Shields Field Day gets 900 students outside
This past week Shields Elementary celebrated Field Day, with 17 classes and more than 500 people outdoors on the track May 31 and another 400 people coming out June 1. Field Day is a time at the end of the year that brings out the best in athletes who compete in the 50-yard dash, sack races, spoon races, three-legged races and much more, including the athlete-favorite 4-by-100 relay. I love to see the sportsmanship among the athletes as they shake hands after most events, and I try to get them to ask themselves, “Did you do your best?” If their answer is yes, then they need to be satisfied with the results, whether it is first or fifth. The same is true for older road runners who train hard. I see them at the finish with satisfaction on the faces of some and disappointment on the faces of others. If you did your best and gave 100 percent, well, guess what? There is not much more you can do.
Field Day side note
It takes many great volunteers to run a successful event, whether it be the Masser Five-Miler, the recent Beacon Middle School banquet or this week’s Field Day celebrations. At the third- to fifth-grade Field Day May 31, I used some of my Beacon Middle track and field girls as officials of the events, along with a small group of second-graders. A shout-out to volunteers of all events - big or small, sports or no sports - because without great volunteers, there is no successful event.
A sea of orange turned out for the 24th annual Masser Five-Miler May 28 at Cape Henlopen High School as 270 runners took part in the event. The Masser Five-Miler, named after Dr. Lee Masser, took runners on the new section of the bike path off Gills Neck Road, under the Freeman Highway bridge, and back through town on the bike path all the way past the new Lewes library. The new course allowed runners to be traffic-free for almost three miles of the course. “I loved the new course from start to finish,” said longtime runner Joe Link of Cape May.
Capturing the overall male title was Jeff Young of Wayne, Pa., in a tough time of 27:25, while Austen Cave of Delmar was second in 28:01. Sussex Central runner Ben Campagnone of Milton grabbed the third position in a personal record of 29:24, while Martin Rodriguez of Selbyville was fourth in 29:49, also a new personal best. Rounding out the top five was Mike Sewell of Camden Wyoming in a time of 30:42, which was good enough to capture the male masters title in the race.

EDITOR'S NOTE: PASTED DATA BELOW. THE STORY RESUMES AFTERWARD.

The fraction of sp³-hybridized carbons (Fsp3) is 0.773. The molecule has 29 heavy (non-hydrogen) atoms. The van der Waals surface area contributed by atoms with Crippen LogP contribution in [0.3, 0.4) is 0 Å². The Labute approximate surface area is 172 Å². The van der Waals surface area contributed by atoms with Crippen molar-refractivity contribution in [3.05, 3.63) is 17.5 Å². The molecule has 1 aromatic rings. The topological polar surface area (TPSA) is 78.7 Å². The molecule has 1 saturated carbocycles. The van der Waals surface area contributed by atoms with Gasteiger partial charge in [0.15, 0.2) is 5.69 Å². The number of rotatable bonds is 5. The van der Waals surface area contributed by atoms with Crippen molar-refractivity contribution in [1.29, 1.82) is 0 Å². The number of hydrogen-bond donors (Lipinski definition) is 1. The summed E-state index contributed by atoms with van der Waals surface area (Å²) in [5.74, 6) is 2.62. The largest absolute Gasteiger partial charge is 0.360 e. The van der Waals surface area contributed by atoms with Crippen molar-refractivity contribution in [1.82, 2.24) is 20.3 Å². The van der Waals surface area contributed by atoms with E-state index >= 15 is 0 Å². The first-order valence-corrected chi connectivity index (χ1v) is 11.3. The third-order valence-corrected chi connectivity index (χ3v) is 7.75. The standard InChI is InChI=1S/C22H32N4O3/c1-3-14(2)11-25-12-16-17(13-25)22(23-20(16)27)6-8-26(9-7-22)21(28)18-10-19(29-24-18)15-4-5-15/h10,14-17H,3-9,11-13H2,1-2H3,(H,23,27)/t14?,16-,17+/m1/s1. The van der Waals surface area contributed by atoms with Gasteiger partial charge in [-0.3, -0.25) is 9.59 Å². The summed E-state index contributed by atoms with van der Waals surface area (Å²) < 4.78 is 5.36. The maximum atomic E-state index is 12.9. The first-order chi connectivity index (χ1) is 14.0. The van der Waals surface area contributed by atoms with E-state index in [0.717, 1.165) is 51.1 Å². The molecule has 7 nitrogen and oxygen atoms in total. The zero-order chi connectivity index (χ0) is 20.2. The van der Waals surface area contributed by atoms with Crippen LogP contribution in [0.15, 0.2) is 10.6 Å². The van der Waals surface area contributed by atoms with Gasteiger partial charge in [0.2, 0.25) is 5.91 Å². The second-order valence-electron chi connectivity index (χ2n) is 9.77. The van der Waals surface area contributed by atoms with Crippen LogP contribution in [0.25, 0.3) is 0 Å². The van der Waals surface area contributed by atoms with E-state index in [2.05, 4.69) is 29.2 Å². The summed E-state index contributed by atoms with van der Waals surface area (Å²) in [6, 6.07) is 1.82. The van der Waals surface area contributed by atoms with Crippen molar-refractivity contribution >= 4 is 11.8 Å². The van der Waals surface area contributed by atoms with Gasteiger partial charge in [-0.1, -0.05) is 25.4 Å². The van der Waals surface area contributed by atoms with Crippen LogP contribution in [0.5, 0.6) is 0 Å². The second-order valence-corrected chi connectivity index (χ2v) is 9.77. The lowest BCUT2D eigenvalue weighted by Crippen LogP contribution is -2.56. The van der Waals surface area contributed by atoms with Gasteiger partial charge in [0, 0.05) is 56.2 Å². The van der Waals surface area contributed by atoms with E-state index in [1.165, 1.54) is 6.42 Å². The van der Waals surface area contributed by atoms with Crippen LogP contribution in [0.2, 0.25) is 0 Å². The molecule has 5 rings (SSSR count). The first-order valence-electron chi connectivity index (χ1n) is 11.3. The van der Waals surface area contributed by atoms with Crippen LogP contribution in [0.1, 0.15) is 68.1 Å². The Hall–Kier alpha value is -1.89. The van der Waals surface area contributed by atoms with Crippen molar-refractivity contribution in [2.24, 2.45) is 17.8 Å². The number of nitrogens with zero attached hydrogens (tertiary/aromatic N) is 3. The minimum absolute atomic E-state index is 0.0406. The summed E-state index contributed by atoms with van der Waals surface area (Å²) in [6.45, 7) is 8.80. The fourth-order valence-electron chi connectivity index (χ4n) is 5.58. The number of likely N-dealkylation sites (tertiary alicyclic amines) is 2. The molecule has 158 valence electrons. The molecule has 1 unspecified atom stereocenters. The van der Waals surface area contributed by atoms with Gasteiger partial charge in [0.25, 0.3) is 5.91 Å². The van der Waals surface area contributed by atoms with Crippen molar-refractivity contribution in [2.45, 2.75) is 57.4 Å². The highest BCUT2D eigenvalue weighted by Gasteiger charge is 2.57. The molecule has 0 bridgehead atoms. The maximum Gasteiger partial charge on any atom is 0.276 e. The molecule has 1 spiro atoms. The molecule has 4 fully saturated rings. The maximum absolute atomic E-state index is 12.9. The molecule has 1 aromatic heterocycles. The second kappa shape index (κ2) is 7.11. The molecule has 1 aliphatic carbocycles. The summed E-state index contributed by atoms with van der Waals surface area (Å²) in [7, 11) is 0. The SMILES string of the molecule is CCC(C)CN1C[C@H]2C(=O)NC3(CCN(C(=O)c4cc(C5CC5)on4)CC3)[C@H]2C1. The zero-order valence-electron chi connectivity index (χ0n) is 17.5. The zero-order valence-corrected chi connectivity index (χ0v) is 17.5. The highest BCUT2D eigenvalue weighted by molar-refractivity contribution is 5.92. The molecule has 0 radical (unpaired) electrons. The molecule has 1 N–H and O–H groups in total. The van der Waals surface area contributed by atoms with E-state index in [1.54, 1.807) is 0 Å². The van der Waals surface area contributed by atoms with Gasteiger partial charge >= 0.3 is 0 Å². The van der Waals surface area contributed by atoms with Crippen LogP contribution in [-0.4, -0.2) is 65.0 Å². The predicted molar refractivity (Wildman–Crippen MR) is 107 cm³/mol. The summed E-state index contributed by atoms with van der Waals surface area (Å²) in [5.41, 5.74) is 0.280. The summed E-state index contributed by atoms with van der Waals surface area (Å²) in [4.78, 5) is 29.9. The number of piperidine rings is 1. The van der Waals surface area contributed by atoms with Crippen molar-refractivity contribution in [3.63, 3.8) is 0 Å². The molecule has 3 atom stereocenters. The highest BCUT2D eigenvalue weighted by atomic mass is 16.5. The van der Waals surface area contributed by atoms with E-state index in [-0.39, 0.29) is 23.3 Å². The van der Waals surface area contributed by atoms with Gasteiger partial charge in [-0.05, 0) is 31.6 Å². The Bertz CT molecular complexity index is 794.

On the female side of the action, Cindy Conant of Kensington, Md., won another title, in a time of 33:34, while Susan Dunn of Laurel ran 34:29 for second place. Kelly Kahovec Tingle of Delmar finished third in 36:04, while Erin Johnson of Lewes was fourth in 36:24. Michelle Fisher of West Chester, Pa., rounded out the top five in a time of 36:35 and also won the female masters.
A total of 13 female runners dipped under the 40-minute mark, which averages out to under an eight-minute mile pace. Margaret Colvin of Rehoboth Beach ran 39:52 and looks to be on her way to a healthy summer of racing for a longtime supporter of the series.
In the female 70-74 group, JoAnn Szczepkowski finished almost 10 minutes ahead of the nearest finisher in her age group, blazing the course in 44:03 to average 8:49 per mile.
To show readers how impressive this is for JoAnn, I looked at the male 70-74 group, and she would have finished second among those 11. JoAnne would have trailed only a tough machine named Tim Abbott of Georgetown, who ran 41:28.
Dianna Golden of Millsboro won the 60-64 age group in 38:24, and it is an honor to have a runner of her caliber in the race. Golden has competed in several Dam Mill 5K events, where she has turned in some very fast 5K times on the certified Millsboro course.
Melissa Clampitt of Lewes ran 40:57 to win her age group by over two minutes, and she could be the most enthusiastic runner in the field.